I remember the first time I ever watched a daytime talk show. I was in the University of Iowa student union of my college, killing a few minutes before my next class. So it had to be before 1981.
Right near the communal newspapers and some couches was a large television. It was playing the Phil Donahue show, at the time perhaps the only widely syndicated talk show; this was long before Oprah, Jerry Springer, and all the rest. Wikipedia suggests that the genre got its big push in 1976 when Donahue moved his show to Chicago. I gather at some point Donahue’s shows got more sensationalistic as the genre did, but at the time, he was a fairly sober, liberal guy who was exploring nooks and crannies of American culture that didn’t usually show up on tv.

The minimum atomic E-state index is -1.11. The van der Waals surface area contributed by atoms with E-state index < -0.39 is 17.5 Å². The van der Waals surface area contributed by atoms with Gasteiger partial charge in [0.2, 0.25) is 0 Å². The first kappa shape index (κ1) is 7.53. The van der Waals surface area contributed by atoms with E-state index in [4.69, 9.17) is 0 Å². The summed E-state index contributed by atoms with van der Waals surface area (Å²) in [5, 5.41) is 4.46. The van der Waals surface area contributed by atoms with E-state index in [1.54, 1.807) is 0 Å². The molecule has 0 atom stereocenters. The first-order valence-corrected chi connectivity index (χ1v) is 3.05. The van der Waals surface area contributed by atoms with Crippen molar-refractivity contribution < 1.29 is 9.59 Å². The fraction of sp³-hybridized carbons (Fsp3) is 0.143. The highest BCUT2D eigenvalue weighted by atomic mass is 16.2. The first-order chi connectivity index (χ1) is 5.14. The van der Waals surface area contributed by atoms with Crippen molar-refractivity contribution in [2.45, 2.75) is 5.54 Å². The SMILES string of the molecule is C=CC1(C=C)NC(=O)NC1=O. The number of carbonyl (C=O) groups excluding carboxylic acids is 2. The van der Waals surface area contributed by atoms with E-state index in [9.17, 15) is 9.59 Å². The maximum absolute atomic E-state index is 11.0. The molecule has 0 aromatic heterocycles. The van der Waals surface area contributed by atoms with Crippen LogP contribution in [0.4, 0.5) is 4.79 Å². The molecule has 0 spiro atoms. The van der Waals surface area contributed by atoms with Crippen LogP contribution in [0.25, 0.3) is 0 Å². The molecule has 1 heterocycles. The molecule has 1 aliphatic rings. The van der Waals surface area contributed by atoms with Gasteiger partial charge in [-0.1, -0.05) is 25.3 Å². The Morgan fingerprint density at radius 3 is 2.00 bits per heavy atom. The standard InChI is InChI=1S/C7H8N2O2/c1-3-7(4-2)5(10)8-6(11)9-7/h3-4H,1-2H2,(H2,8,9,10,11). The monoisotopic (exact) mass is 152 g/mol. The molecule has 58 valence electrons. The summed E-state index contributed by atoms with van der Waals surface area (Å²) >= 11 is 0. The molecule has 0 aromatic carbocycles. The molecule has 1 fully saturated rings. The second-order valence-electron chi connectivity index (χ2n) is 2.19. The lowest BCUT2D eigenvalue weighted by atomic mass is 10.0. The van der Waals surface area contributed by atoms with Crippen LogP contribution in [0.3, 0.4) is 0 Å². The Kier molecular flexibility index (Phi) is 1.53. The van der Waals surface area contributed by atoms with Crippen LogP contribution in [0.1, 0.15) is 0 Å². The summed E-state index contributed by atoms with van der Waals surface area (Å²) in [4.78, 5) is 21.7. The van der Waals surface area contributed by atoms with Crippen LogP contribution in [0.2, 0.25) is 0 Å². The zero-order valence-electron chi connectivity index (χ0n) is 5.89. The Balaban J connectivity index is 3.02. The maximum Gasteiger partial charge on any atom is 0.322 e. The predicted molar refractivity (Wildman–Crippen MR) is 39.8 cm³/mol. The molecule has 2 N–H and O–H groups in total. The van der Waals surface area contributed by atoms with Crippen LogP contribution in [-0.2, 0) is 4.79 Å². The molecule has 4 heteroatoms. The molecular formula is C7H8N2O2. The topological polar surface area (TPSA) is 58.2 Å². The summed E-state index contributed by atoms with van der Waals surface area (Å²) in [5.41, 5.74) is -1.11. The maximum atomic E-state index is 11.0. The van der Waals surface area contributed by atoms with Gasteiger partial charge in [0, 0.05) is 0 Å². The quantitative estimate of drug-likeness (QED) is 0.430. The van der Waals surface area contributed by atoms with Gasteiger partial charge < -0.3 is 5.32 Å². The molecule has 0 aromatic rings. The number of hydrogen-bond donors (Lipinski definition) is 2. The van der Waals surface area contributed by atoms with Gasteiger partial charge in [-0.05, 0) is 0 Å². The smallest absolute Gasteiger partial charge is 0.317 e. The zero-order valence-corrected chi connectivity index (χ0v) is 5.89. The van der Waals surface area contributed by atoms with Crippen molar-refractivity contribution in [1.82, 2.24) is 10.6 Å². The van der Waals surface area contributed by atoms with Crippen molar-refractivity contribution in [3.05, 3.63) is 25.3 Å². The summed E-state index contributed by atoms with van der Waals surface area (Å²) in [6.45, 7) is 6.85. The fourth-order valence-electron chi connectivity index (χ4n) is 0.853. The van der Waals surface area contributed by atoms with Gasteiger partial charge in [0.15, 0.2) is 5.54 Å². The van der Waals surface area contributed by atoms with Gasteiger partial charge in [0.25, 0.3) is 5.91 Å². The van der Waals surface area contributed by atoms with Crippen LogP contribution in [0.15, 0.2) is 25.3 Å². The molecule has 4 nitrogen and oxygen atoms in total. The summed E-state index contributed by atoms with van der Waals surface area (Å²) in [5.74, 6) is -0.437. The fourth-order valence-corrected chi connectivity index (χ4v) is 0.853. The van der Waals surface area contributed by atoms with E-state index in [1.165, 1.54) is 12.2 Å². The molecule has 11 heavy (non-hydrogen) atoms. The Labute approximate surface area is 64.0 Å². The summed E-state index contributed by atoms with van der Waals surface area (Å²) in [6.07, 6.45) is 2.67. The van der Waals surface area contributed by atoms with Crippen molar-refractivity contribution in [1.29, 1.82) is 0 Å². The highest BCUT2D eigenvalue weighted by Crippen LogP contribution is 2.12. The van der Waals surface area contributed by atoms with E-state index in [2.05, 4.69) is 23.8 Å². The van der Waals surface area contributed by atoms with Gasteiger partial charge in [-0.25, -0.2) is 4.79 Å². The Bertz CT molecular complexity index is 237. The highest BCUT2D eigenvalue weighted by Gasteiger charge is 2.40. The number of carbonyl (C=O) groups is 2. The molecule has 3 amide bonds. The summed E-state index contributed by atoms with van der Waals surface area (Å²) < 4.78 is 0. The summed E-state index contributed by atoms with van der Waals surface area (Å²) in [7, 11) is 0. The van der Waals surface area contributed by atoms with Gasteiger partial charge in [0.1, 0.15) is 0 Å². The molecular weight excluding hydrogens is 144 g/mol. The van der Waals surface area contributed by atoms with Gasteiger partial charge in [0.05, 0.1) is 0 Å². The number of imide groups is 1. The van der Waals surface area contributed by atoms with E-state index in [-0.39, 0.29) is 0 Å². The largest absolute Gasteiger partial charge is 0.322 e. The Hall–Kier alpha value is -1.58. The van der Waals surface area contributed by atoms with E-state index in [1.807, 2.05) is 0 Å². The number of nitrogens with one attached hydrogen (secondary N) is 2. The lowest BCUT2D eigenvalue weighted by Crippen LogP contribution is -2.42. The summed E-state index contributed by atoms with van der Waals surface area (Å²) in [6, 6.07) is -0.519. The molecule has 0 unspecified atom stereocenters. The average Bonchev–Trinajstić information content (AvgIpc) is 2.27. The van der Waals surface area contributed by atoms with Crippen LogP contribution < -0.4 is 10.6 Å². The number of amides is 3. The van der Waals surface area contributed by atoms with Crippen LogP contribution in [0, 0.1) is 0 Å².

(For example, Wikipedia says, “In 1984, Donahue introduced many viewers to hip-hop culture for the first time, as a program featured breakdancing for the first time on national television, accompanied by a performance from the rap group UTFO.”)
On the day I first saw his show, Phil’s guest was a religious opthamologist who claimed that she had patients who could see through a glass eye. Donahue was incredulous. He asked her several times about it and she stood her ground. Finally, he asked, do you mean to say, you, a board-certified opthamologist, who went through college, then medical school, an internship, special training in opthamology, a residency, you’ve been educated in colleges and hospitals for 12, 15 years, and you’re saying that someone can see without an eyeball, that they can see out of an empty eye socket?
The opthamologist looked straight at Phil and said, “With the Lord, all things are possible.”